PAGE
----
At this point, it's unclear how well the game's most touted PVP component, guild siege battles, will function. They certainly have potential, though the largest battles will be the private realm of the biggest guilds, and we've yet to experience one of these events. It is clear, however, that to build a keep and maintain it, a guild has to have a large amount of manpower and wealth. At any given time, you'll have plenty of cash for your standard needs: weapons, armor, potions, and so on. Building up a keep is incredibly expensive, though--which is a great way of ensuring that big siege battles remain the domain of the elite, but if you're hoping to start a fledgling guild, be warned that the prospect of building and defending an expansive battlekeep is a daunting one. If you'd rather continue your travels at later levels than invest in siege battle, you'll unfortunately find that the flow of new content gets noticeably slower as you progress toward the maximum level of 80.

But even in light of the noted flaws, Age of Conan is a gratifying and entertaining game that, more than any other online RPG in recent memory, possesses a strong sense of place. There is certainly plenty of variety to the scenery and the dungeons, but even in the brightest areas, you can't escape the sense of oppression. You'll see it as you approach Thoth-Amon's tower and hear it in the buzz of mosquitoes, and you can practically feel the humidity in Purple Lotus Swamp. Battles are a natural presence in these places, as if the heavy dread hanging in the air needs to be released through the ripping of daggers through flesh. The combat is mechanically sound and great fun, but within the rich context of Hyboria, it's even more inspiring.

The art design is the keystone for this success. Tortage, your first haunt, makes a solid first impression, but it can't compete with the dense Tarantia skyline or the sight of rushing waterfalls in the Cimmerian knolls. The game engine renders these areas with incredible detail, using ornate textures and luxuriant lighting to great effect. Age of Conan is the most attractive and technically impressive MMOG now on the market, though it requires a rather beefy system to see Hyboria at its most splendid, and even then it is prone to weirdness. There are pixel shader glitches, various clipping issues, and other noticeable blights. The frame rate also takes a major hit in populated areas, so a visit to the port city of Khemi may be a little more frustrating than your trek through the less busy Khopshef Province. Additonally, as of this writing, DirectX 10 support has yet to be implemented. Assuming you have a rig that is up to the task, however, you will be constantly admiring the view.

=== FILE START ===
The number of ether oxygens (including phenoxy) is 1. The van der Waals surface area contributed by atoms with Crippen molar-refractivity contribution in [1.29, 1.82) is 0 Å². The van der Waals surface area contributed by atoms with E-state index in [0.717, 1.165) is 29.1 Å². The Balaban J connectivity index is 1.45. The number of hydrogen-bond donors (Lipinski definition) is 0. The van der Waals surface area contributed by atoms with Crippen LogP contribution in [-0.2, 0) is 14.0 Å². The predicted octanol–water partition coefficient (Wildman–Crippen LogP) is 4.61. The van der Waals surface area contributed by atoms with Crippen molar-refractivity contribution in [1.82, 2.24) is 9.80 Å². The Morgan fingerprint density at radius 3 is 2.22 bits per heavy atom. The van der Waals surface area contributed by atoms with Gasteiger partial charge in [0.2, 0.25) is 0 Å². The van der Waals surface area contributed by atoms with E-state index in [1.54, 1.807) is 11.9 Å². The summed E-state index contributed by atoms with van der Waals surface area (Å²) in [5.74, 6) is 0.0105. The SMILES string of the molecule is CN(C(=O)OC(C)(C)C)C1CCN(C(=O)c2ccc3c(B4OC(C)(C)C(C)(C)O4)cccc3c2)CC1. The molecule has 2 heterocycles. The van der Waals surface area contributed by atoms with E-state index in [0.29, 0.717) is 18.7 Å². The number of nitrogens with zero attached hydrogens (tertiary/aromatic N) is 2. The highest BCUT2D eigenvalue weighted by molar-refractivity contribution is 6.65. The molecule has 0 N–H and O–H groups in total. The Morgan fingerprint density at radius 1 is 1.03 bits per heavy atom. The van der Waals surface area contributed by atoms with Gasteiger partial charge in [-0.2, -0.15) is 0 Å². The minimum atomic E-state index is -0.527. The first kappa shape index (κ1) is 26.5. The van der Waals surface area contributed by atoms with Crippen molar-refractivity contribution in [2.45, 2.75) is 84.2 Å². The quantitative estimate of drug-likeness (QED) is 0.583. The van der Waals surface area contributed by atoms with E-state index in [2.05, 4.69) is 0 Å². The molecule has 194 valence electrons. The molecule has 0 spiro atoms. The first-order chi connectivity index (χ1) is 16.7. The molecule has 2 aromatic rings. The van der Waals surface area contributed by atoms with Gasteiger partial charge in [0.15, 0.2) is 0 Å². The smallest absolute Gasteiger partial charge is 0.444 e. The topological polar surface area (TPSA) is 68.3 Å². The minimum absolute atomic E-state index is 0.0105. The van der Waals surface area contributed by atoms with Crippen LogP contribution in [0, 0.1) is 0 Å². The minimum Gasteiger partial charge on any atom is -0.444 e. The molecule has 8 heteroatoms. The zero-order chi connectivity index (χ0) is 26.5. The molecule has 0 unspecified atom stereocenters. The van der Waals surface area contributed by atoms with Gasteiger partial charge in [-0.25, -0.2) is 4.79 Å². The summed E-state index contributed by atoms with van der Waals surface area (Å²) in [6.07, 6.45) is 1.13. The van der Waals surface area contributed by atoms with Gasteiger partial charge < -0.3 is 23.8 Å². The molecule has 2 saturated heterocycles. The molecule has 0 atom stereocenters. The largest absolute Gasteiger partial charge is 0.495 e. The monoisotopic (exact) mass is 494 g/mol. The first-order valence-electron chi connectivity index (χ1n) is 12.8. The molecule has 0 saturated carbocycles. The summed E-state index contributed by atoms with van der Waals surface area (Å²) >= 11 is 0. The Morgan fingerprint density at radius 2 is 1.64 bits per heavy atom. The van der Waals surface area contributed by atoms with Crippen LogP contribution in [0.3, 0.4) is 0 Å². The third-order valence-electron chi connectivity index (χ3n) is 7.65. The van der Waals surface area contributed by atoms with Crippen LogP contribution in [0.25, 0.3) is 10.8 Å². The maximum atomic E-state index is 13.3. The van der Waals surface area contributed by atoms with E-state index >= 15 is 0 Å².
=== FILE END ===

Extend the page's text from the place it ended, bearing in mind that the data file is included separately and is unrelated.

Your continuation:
Multiplayer minigames are fast, fun, and fatal.

The sound design is essentially flawless. The soundtrack isn't as omnipresent as with Funcom's previous MMOG, Anarchy Online, but it is just as marvelous, featuring pounding bass drums when combat gets dramatic and the atmospheric calls of flutes as you explore the idyllic Conall's Valley. Of particular note is the beautiful, serene vocal composition you hear in the border kingdoms. The grunts, clangs, and thuds of combat perfectly match the bloodiness of the accompanying blood splatter, and even small touches, such as the authentic sound of your footsteps as you march through snow, are spot-on. The voice acting, though limited mostly to the first 20 levels, is equally excellent.

Age of Conan has plenty of room to grow and a number of issues that need fixing, but even now, it offers a rewarding adventure abundant with character and fascinating backstory. The combat system perfectly suits the adult nature of the quests, and is the finest one yet seen in an online RPG. In spite of its current bugs and glitches, Age of Conan is a remarkably entertaining journey through a dark and mature world of beasts and brutality.

The Good
Mature, brilliantly imagined game world is a pleasure to explore
Exciting combat keeps you constantly involved
Many quests are powerfully written and have emotional impact
Varied classes make both team and solo play equally viable
You can tear a man's heart out of his chest and eat it
The Bad
A large number of server- and client-side bugs
Lacks noncombat activities that would help mix things up
Various pacing issues and other minor flaws
8.5
Great
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Age of Conan: Hyborian Adventures More Info

First Release on May 20, 2008
  • PC
  • Xbox 360
Age of Conan: Hyborian Adventures is an online action role-playing game from the creator of Anarchy Online.
7.7
Average User RatingOut of 5232 User Ratings
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Developed by:
Funcom
Published by:
Eidos Interactive, Funcom, ak tronic, SCi
Genres:
MMO, Role-Playing
Content is generally suitable for ages 17 and up. May contain intense violence, blood and gore, sexual content and/or strong language.
Mature
All Platforms
Blood and Gore, Intense Violence, Language, Nudity, Sexual Themes